New in version 3.4.
This module allows high-level and efficient I/O multiplexing, built upon the
select module primitives. Users are encouraged to use this module
instead, unless they want precise control over the OS-level primitives used.
It defines a
BaseSelector abstract base class, along with several
concrete implementations (
that can be used to wait for I/O readiness notification on multiple file
objects. In the following, “file object” refers to any object with a
fileno() method, or a raw file descriptor. See file object.
DefaultSelector is an alias to the most efficient implementation
available on the current platform: this should be the default choice for most
The type of file objects supported depends on the platform: on Windows, sockets are supported, but not pipes, whereas on Unix, both are supported (some other types may be supported as well, such as fifos or special file devices).
- Low-level I/O multiplexing module.
BaseSelector +-- SelectSelector +-- PollSelector +-- EpollSelector +-- DevpollSelector +-- KqueueSelector
In the following, events is a bitwise mask indicating which I/O events should be waited for on a given file object. It can be a combination of the modules constants below:
Available for read
Available for write
File object registered.
Underlying file descriptor.
Events that must be waited for on this file object.
Optional opaque data associated to this file object: for example, this could be used to store a per-client session ID.
BaseSelectoris used to wait for I/O event readiness on multiple file objects. It supports file stream registration, unregistration, and a method to wait for I/O events on those streams, with an optional timeout. It’s an abstract base class, so cannot be instantiated. Use
DefaultSelectorinstead, or one of
KqueueSelectoretc. if you want to specifically use an implementation, and your platform supports it.
BaseSelectorand its concrete implementations support the context manager protocol.
register(fileobj, events, data=None)¶
Register a file object for selection, monitoring it for I/O events.
fileobj is the file object to monitor. It may either be an integer file descriptor or an object with a
fileno()method. events is a bitwise mask of events to monitor. data is an opaque object.
Unregister a file object from selection, removing it from monitoring. A file object shall be unregistered prior to being closed.
fileobj must be a file object previously registered.
This returns the associated
SelectorKeyinstance, or raises a
KeyErrorif fileobj is not registered. It will raise
ValueErrorif fileobj is invalid (e.g. it has no
fileno()method or its
fileno()method has an invalid return value).
modify(fileobj, events, data=None)¶
Change a registered file object’s monitored events or attached data.
This is equivalent to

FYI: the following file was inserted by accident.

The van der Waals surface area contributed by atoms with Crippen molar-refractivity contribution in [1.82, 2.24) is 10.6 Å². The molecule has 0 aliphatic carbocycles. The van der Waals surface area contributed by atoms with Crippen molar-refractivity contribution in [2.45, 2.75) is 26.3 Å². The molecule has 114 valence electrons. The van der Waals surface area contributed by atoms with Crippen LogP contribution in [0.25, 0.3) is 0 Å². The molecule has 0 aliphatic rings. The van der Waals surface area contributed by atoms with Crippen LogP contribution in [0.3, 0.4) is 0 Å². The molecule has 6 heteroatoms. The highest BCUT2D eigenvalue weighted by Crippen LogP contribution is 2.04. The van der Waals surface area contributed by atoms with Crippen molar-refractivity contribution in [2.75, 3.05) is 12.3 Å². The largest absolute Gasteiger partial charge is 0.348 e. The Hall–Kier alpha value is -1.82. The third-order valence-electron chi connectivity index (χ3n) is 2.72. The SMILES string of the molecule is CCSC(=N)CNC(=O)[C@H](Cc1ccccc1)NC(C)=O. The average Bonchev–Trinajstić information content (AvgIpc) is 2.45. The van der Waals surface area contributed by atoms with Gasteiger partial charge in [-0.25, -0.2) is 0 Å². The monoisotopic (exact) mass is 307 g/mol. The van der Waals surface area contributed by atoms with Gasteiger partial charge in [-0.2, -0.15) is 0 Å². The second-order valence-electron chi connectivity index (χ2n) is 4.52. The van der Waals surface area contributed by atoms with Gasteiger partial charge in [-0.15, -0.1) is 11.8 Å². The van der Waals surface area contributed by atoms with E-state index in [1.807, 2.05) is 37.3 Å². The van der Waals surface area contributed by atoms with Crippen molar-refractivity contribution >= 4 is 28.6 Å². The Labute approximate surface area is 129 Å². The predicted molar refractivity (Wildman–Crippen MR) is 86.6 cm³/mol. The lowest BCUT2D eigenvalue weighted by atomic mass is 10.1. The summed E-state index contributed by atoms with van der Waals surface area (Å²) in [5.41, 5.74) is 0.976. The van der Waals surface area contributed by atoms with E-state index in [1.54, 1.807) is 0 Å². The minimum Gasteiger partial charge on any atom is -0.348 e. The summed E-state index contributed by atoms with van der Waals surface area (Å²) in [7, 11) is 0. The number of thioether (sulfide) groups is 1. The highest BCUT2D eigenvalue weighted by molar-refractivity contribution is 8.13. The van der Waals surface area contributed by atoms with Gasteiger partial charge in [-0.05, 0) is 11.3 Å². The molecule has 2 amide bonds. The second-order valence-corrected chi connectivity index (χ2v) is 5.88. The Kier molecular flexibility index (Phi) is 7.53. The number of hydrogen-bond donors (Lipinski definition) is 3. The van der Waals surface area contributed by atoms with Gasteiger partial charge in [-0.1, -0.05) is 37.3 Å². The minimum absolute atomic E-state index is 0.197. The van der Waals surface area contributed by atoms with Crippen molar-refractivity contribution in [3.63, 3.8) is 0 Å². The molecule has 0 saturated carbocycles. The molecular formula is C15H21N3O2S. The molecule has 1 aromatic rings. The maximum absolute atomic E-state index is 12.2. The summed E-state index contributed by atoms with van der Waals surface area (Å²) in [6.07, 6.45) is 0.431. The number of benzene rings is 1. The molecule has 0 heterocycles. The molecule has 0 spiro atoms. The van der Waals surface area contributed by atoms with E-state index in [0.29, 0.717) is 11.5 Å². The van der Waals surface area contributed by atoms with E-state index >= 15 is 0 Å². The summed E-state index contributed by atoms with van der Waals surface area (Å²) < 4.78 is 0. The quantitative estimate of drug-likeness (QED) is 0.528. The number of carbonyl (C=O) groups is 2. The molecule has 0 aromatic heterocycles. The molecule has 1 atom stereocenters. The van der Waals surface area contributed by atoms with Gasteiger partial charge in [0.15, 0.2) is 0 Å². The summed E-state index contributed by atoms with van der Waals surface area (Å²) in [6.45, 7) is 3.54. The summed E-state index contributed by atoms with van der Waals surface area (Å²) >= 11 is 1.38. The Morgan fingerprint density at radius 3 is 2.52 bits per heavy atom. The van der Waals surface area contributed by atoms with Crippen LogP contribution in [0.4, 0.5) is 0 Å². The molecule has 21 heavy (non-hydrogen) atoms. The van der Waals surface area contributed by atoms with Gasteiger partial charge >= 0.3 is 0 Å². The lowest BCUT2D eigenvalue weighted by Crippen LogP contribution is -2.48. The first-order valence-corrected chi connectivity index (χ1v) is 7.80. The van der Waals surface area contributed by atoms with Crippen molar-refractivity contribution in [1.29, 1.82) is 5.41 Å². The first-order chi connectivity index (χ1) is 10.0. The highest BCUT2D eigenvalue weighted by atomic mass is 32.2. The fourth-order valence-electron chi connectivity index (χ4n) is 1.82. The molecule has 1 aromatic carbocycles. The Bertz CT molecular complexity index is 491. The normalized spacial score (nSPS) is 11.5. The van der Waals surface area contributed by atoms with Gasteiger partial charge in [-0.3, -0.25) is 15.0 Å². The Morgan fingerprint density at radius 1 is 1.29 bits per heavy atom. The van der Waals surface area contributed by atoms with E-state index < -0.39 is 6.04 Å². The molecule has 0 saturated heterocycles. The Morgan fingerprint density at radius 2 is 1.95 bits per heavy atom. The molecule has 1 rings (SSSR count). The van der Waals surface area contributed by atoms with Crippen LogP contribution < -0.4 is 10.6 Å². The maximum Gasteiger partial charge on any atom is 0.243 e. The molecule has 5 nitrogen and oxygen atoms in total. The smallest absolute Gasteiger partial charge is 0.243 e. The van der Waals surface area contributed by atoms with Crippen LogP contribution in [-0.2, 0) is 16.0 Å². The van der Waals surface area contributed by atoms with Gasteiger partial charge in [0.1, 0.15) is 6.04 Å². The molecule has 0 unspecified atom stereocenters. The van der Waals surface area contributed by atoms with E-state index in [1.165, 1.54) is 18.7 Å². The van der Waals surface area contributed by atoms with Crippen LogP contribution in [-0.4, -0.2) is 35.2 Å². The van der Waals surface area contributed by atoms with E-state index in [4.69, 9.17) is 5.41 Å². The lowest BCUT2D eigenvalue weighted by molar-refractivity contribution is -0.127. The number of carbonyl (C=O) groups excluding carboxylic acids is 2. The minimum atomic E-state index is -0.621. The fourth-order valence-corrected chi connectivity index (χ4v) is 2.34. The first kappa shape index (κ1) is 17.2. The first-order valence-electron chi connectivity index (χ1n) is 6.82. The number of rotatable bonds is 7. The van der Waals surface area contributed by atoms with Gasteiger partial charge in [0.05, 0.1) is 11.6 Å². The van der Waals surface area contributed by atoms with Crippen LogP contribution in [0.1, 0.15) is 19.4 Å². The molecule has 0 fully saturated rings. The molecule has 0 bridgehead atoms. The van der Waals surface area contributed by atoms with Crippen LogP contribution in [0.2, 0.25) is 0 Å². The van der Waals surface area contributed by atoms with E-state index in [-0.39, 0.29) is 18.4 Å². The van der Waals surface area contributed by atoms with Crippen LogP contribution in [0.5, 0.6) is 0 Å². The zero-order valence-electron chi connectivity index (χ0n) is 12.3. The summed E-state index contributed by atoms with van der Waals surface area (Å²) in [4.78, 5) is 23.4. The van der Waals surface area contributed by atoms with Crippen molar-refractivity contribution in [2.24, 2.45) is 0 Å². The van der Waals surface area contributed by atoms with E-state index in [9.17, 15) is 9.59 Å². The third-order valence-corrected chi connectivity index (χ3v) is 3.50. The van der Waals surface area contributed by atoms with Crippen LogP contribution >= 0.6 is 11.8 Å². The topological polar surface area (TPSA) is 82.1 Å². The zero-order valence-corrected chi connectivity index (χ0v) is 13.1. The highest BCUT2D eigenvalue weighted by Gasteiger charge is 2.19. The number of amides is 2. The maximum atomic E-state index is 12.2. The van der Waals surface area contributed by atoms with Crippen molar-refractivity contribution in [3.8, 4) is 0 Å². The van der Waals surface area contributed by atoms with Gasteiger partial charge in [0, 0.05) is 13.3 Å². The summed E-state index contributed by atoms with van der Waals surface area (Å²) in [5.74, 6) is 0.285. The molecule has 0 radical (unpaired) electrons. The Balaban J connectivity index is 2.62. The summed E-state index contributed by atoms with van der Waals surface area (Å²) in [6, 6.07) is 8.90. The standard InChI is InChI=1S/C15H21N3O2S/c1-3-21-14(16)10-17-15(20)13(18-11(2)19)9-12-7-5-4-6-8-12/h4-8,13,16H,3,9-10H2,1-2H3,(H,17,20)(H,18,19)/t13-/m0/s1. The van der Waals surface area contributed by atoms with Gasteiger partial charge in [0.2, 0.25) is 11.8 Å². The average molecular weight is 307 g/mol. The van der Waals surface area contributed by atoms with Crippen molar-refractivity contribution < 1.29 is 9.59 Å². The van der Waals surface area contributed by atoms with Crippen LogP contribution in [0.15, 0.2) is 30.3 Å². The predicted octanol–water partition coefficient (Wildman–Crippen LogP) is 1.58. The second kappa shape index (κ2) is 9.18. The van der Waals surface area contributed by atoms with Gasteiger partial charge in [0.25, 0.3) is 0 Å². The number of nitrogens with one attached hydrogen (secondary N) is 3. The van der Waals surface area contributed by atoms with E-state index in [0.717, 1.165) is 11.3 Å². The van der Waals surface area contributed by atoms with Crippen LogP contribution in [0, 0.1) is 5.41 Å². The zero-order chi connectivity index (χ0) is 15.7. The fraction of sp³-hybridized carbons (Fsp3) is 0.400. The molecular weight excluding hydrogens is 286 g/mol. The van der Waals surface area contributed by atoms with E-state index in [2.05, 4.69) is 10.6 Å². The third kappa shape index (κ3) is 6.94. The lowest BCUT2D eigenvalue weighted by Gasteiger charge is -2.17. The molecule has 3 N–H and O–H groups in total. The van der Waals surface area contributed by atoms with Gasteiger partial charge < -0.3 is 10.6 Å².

BaseSelector.register(fileobj, events, data)(), except that it can be implemented more efficiently.
Wait until some registered file objects become ready, or the timeout expires.
timeout > 0, this specifies the maximum wait time, in seconds. If
timeout <= 0, the call won’t block, and will report the currently ready file objects. If timeout is
None, the call will block until a monitored file object becomes ready.
This returns a list of
(key, events)tuples, one for each ready file object.
key is the
SelectorKeyinstance corresponding to a ready file object. events is a bitmask of events ready on this file object.
This method can return before any file object becomes ready or the timeout has elapsed if the current process receives a signal: in this case, an empty list will be returned.
Changed in version 3.5: The selector is now retried with a recomputed timeout when interrupted by a signal if the signal handler did not raise an exception (see PEP 475 for the rationale), instead of returning an empty list of events before the timeout.
Close the selector.
This must be called to make sure that any underlying resource is freed. The selector shall not be used once it has been closed.
Return the key associated with a registered file object.
The default selector class, using the most efficient implementation available on the current platform. This should be the default choice for most users.
New in version 3.5.
Here is a simple echo server implementation:
import selectors import socket sel = selectors.DefaultSelector() def accept(sock, mask): conn, addr = sock.accept() # Should be ready print('accepted', conn, 'from', addr) conn.setblocking(False) sel.register(conn, selectors.EVENT_READ, read) def read(conn, mask): data = conn.recv(1000) # Should be ready if data: print('echoing', repr(data), 'to', conn) conn.send(data) # Hope it won't block else: print('closing', conn) sel.unregister(conn) conn.close() sock = socket.socket() sock.bind(('localhost', 1234)) sock.listen(100) sock.setblocking(False) sel.register(sock, selectors.EVENT_READ, accept) while True: events = sel.select() for key, mask in events: callback = key.data callback(key.fileobj, mask)